Last year proved to be the break-out year for check image exchange as volumes soared, according to numbers from Dallas-based National Clearing House (NCHA), settler of clearinghouse check volume, and SVPCO-Electronic Clearing Services (New York), the electronic check and check image exchange business of The Clearing House Payments Company.
According to NCHA, year-end image exchange volumes totaled more than 670.1 million items valued at $626 billion. This trend continued throughout December with a 15 percent increase in item volumes over November 2006. In December, NCHA's image exchange volumes reached 146.6 million items totaling $125.3 billion. Of the 146.6 million image items settled in December, 90 percent were both sent and received as images, with the remaining 10 percent sent as images and then converted into substitute checks, said the firm in a release. Fourth quarter image exchange item volume totaled 369.7 million items valued at $326.5 billion.
Meanwhile, at SVPCO, the number of check images exchanged in 2006 soared 15-fold compared to 2005, while the dollar value jumped 5-fold. In December 2005, total monthly items were 11.6 million and monthly dollar volume was $73.4 billion. However, in December 2006, numbers from the organization show there were 122 million in total monthly items and $270.6 billion in total monthly dollar value, an increase of 16 percent and 14.3 percent, respectively.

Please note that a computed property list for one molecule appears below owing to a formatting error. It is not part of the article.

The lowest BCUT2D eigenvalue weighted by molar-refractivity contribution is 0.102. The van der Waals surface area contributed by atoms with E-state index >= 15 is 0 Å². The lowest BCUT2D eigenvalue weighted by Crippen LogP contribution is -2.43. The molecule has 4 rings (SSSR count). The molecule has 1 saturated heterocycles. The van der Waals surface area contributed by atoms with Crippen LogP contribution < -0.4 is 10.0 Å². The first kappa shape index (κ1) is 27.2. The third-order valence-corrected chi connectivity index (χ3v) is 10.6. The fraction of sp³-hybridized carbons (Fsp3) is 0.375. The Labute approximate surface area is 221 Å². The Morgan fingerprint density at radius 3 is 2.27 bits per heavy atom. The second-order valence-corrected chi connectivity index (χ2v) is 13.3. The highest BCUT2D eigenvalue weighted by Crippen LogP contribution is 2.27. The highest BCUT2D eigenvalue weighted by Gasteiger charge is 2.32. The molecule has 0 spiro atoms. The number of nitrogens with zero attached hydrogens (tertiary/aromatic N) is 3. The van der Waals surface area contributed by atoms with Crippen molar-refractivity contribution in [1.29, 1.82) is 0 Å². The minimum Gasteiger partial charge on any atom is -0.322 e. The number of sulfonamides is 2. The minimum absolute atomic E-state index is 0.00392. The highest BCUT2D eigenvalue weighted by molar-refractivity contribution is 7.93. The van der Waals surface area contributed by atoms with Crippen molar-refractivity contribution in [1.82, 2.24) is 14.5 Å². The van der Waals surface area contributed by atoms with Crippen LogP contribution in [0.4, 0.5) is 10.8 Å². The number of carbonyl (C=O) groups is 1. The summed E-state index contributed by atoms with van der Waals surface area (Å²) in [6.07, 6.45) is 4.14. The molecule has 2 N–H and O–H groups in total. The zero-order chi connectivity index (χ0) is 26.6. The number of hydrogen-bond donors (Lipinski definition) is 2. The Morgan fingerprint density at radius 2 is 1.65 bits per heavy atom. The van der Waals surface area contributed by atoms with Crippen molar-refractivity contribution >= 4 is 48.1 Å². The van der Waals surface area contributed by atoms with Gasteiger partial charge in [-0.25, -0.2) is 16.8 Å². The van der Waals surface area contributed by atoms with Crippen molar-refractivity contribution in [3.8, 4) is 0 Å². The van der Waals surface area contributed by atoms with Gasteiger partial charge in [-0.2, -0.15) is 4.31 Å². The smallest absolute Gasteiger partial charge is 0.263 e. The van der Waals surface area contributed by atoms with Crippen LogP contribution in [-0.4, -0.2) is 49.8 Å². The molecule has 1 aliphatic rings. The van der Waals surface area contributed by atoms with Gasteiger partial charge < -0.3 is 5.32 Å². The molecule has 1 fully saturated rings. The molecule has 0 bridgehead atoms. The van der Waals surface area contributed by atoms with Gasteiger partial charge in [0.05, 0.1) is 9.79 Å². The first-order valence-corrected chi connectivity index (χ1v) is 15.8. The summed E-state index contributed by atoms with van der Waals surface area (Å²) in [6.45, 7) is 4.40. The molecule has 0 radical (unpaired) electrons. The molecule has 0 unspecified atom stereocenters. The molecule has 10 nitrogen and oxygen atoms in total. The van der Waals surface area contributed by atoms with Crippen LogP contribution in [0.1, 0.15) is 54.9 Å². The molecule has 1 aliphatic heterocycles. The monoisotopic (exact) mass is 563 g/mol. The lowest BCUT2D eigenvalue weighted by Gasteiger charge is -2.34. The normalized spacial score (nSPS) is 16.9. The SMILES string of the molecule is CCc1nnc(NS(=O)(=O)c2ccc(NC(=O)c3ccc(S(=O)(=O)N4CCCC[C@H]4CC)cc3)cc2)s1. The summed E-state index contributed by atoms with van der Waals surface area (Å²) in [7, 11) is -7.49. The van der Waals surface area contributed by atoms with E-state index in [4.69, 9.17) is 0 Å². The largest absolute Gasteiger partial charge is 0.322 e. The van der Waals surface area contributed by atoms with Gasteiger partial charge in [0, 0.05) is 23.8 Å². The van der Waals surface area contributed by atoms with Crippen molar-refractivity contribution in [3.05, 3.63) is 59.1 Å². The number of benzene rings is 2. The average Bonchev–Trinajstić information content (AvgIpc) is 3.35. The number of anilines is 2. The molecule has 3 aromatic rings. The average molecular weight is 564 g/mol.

"The SVPCO Image Payments Network closed out 2006 setting new item and dollar records, while the Federal Reserve's volume jumped 40.8 percent," said Susan Long, SVP of The Clearing House, responsible for SVPCO-Electronic Clearing Services, in a statement. "We're pleased with the progress our partners are making in leveraging the Image Payments Network, and we look forward to adding new institutions in coming months."
According to Glenn Wheeler, president and CEO of NCHA, the figures are telling in more ways than one. "The fourth quarter of 2006 marks a significant time in the transformation from paper to image share and image exchange," he said in a release. "The increase in image volumes is dramatic. However it is also significant in that the growth is coming from solutions where substitute checks are not being created, thus reinforcing the fact that financial institutions are becoming more and more image-receive enabled."